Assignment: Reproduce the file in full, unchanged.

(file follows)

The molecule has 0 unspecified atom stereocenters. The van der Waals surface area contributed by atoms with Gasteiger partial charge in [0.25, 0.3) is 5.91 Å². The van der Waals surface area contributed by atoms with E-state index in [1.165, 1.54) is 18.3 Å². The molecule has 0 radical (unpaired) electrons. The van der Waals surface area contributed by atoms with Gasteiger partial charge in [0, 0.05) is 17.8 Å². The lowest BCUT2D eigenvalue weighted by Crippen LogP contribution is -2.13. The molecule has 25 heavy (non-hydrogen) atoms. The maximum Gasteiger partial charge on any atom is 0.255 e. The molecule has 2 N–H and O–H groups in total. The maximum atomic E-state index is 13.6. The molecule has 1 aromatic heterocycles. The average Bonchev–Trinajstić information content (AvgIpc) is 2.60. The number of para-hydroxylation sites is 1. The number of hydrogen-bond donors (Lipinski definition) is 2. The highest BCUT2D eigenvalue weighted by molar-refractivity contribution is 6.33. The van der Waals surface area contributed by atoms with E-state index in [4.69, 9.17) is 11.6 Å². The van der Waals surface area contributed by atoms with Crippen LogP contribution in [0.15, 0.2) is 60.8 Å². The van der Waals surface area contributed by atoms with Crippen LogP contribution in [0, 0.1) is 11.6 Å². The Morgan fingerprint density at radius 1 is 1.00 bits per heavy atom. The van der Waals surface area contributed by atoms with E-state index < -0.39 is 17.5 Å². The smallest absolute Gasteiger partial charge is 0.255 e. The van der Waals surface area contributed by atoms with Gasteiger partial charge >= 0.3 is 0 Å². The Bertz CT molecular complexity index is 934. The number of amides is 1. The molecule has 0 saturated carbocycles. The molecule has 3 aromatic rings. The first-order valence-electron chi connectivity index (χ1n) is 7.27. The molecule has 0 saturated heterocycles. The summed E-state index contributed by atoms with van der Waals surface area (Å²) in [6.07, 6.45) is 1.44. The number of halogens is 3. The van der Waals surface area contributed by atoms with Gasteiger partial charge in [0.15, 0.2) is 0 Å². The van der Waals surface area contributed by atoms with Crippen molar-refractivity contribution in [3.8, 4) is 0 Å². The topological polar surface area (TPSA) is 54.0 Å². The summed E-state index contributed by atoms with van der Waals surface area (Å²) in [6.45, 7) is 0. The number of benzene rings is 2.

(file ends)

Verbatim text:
The molecule has 0 unspecified atom stereocenters. The van der Waals surface area contributed by atoms with Gasteiger partial charge in [0.25, 0.3) is 5.91 Å². The van der Waals surface area contributed by atoms with E-state index in [1.165, 1.54) is 18.3 Å². The molecule has 0 radical (unpaired) electrons. The van der Waals surface area contributed by atoms with Gasteiger partial charge in [0, 0.05) is 17.8 Å². The lowest BCUT2D eigenvalue weighted by Crippen LogP contribution is -2.13. The molecule has 25 heavy (non-hydrogen) atoms. The maximum Gasteiger partial charge on any atom is 0.255 e. The molecule has 2 N–H and O–H groups in total. The maximum atomic E-state index is 13.6. The molecule has 1 aromatic heterocycles. The average Bonchev–Trinajstić information content (AvgIpc) is 2.60. The number of para-hydroxylation sites is 1. The number of hydrogen-bond donors (Lipinski definition) is 2. The highest BCUT2D eigenvalue weighted by molar-refractivity contribution is 6.33. The van der Waals surface area contributed by atoms with E-state index in [4.69, 9.17) is 11.6 Å². The van der Waals surface area contributed by atoms with Crippen LogP contribution in [0.15, 0.2) is 60.8 Å². The van der Waals surface area contributed by atoms with Crippen LogP contribution in [0, 0.1) is 11.6 Å². The Morgan fingerprint density at radius 1 is 1.00 bits per heavy atom. The van der Waals surface area contributed by atoms with E-state index < -0.39 is 17.5 Å². The smallest absolute Gasteiger partial charge is 0.255 e. The van der Waals surface area contributed by atoms with Gasteiger partial charge >= 0.3 is 0 Å². The Bertz CT molecular complexity index is 934. The number of amides is 1. The molecule has 0 saturated carbocycles. The molecule has 3 aromatic rings. The first-order valence-electron chi connectivity index (χ1n) is 7.27. The molecule has 0 saturated heterocycles. The summed E-state index contributed by atoms with van der Waals surface area (Å²) in [6.07, 6.45) is 1.44. The number of halogens is 3. The van der Waals surface area contributed by atoms with Gasteiger partial charge in [0.15, 0.2) is 0 Å². The van der Waals surface area contributed by atoms with Crippen molar-refractivity contribution in [3.8, 4) is 0 Å². The topological polar surface area (TPSA) is 54.0 Å². The summed E-state index contributed by atoms with van der Waals surface area (Å²) in [6.45, 7) is 0. The number of benzene rings is 2.